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Become An Equipment Operator-Driver

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Working As An Equipment Operator-Driver

  • Operating Vehicles, Mechanized Devices, or Equipment
  • Inspecting Equipment, Structures, or Material
  • Getting Information
  • Identifying Objects, Actions, and Events
  • Controlling Machines and Processes
  • Mostly Sitting

  • Stressful

  • $28,000

    Average Salary

What Does An Equipment Operator-Driver Do

Heavy and tractor-trailer truck drivers transport goods from one location to another. Most tractor-trailer drivers are long-haul drivers and operate trucks with a gross vehicle weight (GVW) capacity of more than 26,000 pounds. These drivers deliver goods over intercity routes, sometimes spanning several states.

Duties

Heavy and tractor-trailer truck drivers typically do the following:

  • Drive long distances
  • Report to a dispatcher any incidents encountered on the road
  • Follow all applicable traffic laws
  • Inspect their trailers before and after the trip, and record any defects they find
  • Maintain a log of their working hours, following all federal and state regulations
  • Report serious mechanical problems to the appropriate personnel
  • Keep their trucks and associated equipment clean and in good working order

Most heavy and tractor-trailer truck drivers’ routes are assigned by a dispatcher, but some independent drivers still plan their own routes. They may use satellite tracking to help them plan.

A driver must know which roads allow trucks and which do not. Drivers also must plan legally required rest periods into their trip. Some drivers have one or two routes that they drive regularly, and others drivers take many different routes throughout the country. Also, some drivers have routes that include Mexico or Canada.

Companies sometimes use two drivers, known as teams, on long runs in order to minimize downtime. On these team runs, one driver sleeps in a berth behind the cab while the other drives.

Certain cargo requires drivers to adhere to additional safety regulations. Some heavy truck drivers who transport hazardous materials, such as chemical waste, must take special precautions when driving, and may carry specialized safety equipment in case of an accident. Other drivers, such as those carrying liquids, oversized loads, or cars, must follow rules that apply specifically to them.

Some long-haul truck drivers, called owner–operators, buy or lease trucks and go into business for themselves. In addition to their driving tasks, owner-operators also have business tasks, including finding and keeping clients and doing administrative work, such as accounting.

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How To Become An Equipment Operator-Driver

Heavy and tractor-trailer truck drivers usually have a high school diploma and attend a professional truckdriving school. They must have a commercial driver’s license (CDL).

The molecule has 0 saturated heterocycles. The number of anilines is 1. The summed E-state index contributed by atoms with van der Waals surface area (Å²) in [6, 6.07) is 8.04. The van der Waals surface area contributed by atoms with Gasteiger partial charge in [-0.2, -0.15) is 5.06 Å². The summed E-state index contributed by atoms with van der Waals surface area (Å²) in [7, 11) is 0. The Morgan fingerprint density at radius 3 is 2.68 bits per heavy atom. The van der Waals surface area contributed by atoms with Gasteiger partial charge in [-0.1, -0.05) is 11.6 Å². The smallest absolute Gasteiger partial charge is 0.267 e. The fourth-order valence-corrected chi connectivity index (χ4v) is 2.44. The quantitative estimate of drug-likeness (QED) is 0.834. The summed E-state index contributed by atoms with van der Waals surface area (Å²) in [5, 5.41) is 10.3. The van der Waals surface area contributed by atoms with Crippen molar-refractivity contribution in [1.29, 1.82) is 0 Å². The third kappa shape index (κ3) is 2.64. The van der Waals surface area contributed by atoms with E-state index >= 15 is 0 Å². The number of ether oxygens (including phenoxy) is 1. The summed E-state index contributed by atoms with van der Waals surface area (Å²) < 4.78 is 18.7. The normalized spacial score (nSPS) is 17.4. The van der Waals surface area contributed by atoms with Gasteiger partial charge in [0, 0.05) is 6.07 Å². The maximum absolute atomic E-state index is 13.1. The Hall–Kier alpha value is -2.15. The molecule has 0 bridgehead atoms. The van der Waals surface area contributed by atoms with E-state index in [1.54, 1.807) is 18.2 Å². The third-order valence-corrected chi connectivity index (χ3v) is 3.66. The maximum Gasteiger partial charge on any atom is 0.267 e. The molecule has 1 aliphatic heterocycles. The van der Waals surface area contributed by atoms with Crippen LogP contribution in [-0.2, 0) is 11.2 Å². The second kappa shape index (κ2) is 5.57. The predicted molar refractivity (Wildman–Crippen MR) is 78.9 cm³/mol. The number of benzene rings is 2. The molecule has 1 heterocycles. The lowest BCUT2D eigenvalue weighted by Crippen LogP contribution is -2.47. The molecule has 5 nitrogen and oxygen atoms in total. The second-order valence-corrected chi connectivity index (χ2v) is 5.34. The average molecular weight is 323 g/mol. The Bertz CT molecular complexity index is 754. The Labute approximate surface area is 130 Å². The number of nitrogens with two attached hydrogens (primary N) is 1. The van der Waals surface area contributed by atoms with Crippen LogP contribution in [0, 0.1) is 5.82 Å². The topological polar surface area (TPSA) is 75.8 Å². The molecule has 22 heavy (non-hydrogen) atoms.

Education

Most companies require their truck drivers to have a high school diploma or equivalent.

Many companies require drivers to attend professional truckdriving schools, where they take training courses to learn how to maneuver large vehicles on highways or through crowded streets. During these classes, drivers also learn the federal laws and regulations governing interstate truck driving. Students attend either a private truckdriving school or a program at a community college that lasts between 3 and 6 months.

Upon finishing their classes, drivers receive a certificate of completion.

The U.S. Department of Transportation is considering a requirement that mandates all newly hired interstate truck drivers to take a truckdriving course.

The Professional Truck Driver Institute (PTDI) certifies a small percentage of driver-training courses at truckdriver training schools that meet both the industry standards and the U.S. Department of Transportation guidelines for training tractor-trailer drivers.

Licenses, Certifications, and Registrations

All long-haul truck drivers must have a commercial driver’s license (CDL). Qualifications for obtaining a CDL vary by state but generally include passing both a knowledge test and a driving test. States have the right to refuse to issue a CDL to anyone who has had a CDL suspended by another state.

Drivers can get endorsements to their CDL that show their ability to drive a specialized type of vehicle. Truck drivers transporting hazardous materials (HAZMAT) must have a hazardous materials endorsement (H). Getting this endorsement requires passing an additional knowledge test and a background check.

Federal regulations require random testing of on-duty truck drivers for drug or alcohol abuse. In addition, truck drivers can have their CDL suspended if they are convicted of driving under the influence of alcohol or drugs or are convicted of a felony involving the use of a motor vehicle.

Other actions can result in a suspension after multiple violations. The Federal Motor Carrier Safety Administration website has a list of these violations. Additionally, some companies have stricter standards than what federal regulations require.

Training

After completing truckdriving school and being hired by a company, drivers normally receive between 1 and 3 months of on-the-job training. During this time, they drive a truck with a more experienced mentor–driver in the passenger seat. This period of on-the-job training is given so that the new drivers will learn more about the specific type of truck they will drive and material they will transport.

Important Qualities

Hand-eye coordination. Drivers of heavy trucks and tractor-trailers must be able to coordinate their legs, hands, and eyes simultaneously so that they will react appropriately to the situation around them and drive the vehicle safely.